Between beloved and well-established local staples and a steady wave of new bars and restaurants popping up in and around Milwaukee almost every week, worthwhile dining and drinking gems can occasionally get lost in the shuffle. With Tucked Away, Milwaukee Record digs deep with the hope of unearthing some of these gems.
Though the season technically started at the end of September, it’s safe to say that fall has finally, firmly, and officially arrived. There probably won’t be any more unseasonably warm days this year, and—after falling back an hour in last weekend’s daylight saving time change—days are getting shorter. Along with autumn’s arrival comes the desire to warm up with foods that are suited for the season. Along with the soups, casseroles, slow cooker staples, and pies that highlight fall feasting, pho should also be part of your life when the temperatures dip, the daylight hours dwindle, and your spirits diminish.
Greater Milwaukee has no shortage of places to get a bowl of the Vietnamese favorite, but few (if any) restaurants in the region offer pho that matches up to that of Pho Viet (5475 S. 27th St., 414-282-8852). Since opening in late 2010, Pho Viet has quietly been an anchor in a plaza at the edge of Milwaukee—technically in Greenfield—that Pacific Produce also calls home. After hearing its legend whispered over the years, we set out to the suburban restaurant on a brisk early November night with the hope Pho Viet would fill our belly, clear our sinuses, and warm our heart. It didn’t disappoint.
The space: The corner storefront in the Greenfield shopping center isn’t really anything special on the outside. Its exterior look closely matches that of Pacific Produce, and that’s about all there is to it. Pho Viet’s interior yields a similarly basic layout and frills-free setting. Fewer than a dozen booths line the walls and windows of the sprawling rectangular dining room. Between the surrounding booths, a cluster of tables are situated in the middle of the space. In all, we’d estimate the room can host about 80-100 diners. It’s bright, but not offensively so. Outside of some subtle paintings or framed prints on the walls and neon beer signage on the window, decoration is minimal. Instead, a few TVs playing college football captured our attention until our order arrived.
Milwaukee Record‘s food: With daily hours that start in the morning and continue until 9 p.m. or 10 p.m., you better believe there’s a wide variety of beverages on hand. We bypassed the handful of domestic and imported beers, fresh lemonade, coconut drinks, tropical shakes, and sodas the menu offered to enjoy a caffeinated Vietnamese drink. Our Cà Phê Đen—hot coffee and espresso over condensed milk—was a tremendous blend of bitter, midnight black coffee that, when stirred, was perfectly countered by the rich sweetness of the milk. The small cup ($3.50) was fine way to start a meal, and kept us humming hours after enjoying it.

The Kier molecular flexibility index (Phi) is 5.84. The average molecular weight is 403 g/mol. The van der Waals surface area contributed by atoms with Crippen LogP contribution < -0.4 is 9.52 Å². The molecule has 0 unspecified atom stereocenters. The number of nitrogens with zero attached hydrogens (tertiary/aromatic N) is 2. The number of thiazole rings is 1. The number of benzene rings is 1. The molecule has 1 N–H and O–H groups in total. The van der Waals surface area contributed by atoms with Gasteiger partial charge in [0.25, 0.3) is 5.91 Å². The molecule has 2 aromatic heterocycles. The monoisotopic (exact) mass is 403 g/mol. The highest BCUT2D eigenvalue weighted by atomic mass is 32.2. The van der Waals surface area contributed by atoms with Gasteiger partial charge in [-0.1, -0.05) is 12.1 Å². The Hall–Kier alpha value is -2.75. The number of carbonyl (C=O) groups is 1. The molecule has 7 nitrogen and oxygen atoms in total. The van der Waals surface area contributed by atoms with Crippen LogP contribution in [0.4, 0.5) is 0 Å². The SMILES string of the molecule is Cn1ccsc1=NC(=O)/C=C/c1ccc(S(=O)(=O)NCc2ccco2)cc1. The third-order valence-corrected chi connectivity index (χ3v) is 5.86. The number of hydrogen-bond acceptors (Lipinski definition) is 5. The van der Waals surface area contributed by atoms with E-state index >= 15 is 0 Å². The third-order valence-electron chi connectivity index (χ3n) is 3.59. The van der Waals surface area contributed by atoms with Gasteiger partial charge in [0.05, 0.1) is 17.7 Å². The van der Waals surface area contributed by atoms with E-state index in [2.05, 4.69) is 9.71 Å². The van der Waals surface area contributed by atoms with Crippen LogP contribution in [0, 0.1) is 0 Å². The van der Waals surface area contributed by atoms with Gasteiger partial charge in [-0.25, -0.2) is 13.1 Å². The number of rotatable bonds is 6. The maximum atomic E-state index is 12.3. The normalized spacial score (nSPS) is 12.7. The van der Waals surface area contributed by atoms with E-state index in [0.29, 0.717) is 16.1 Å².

As we sipped the dangerously potent and delicious Cà Phê Đen, the food order we’d placed 10 to 15 minutes earlier came out. We started with a Bánh Mì Thịt Nướng ($4.25), a standard Vietnamese sandwich with grilled seasoned pork, along with fresh jalapenos, cilantro, and pickled carrots stuffed in a piece of lightly toasted French bread. Though it didn’t match the Bánh Mì we had at Pho Hai Tuyet (and really, what ever could?!), it certainly gave Xankia a run for its money, and we prefer the more straightforward sandwich at Pho Viet to the mayo-covered Bánh Mì at nearby Pho Cali (formerly Pho King). In all, it was a great way to start things off—and honestly, it could’ve been both filling and satisfying enough on its own—but we came for the Pho.
As you’d expect from a place with “Pho” in its name, the rice noodle soup is the star or the show, and it occupies the most space on Pho Viet’s sizable menu. With roughly a dozen types of pho, there’s something for every taste and any budget. Prices for 32-ounce bowls start at $8 and top out at $12.50. Wanting to sample some of the variety, we ordered two types: Phở Bò Viên (meatballs, pictured up top) and Phở Gà (chicken, pictured directly above). At $9.75 a pop, these massive bowls of meat, veggies, bone broth, and rice noodles were also accompanied by a platter with fresh bean spouts, basil, jalapenos, and lime wedges to help elevate the winning mixture. Each table also has the expected array of seasonings, sauces, pastes, and oils to allow further customization to take place. We spooned in chili oil, peppers, and sprouts until we achieved lip-tingling and sinus-emptying bliss.
The verdict: On a wet and blustery night in a an increasingly cold and calloused country, we took a seat among a wide and diverse range of customers speaking a variety of different languages. By meal’s end, we’d left the suburban restaurant with a sense of warmth that extended from our stomach to our soul. If you’re looking to warm up (in any sense of the term), head to the small storefront next to Pacific Produce and let Pho Viet restore you.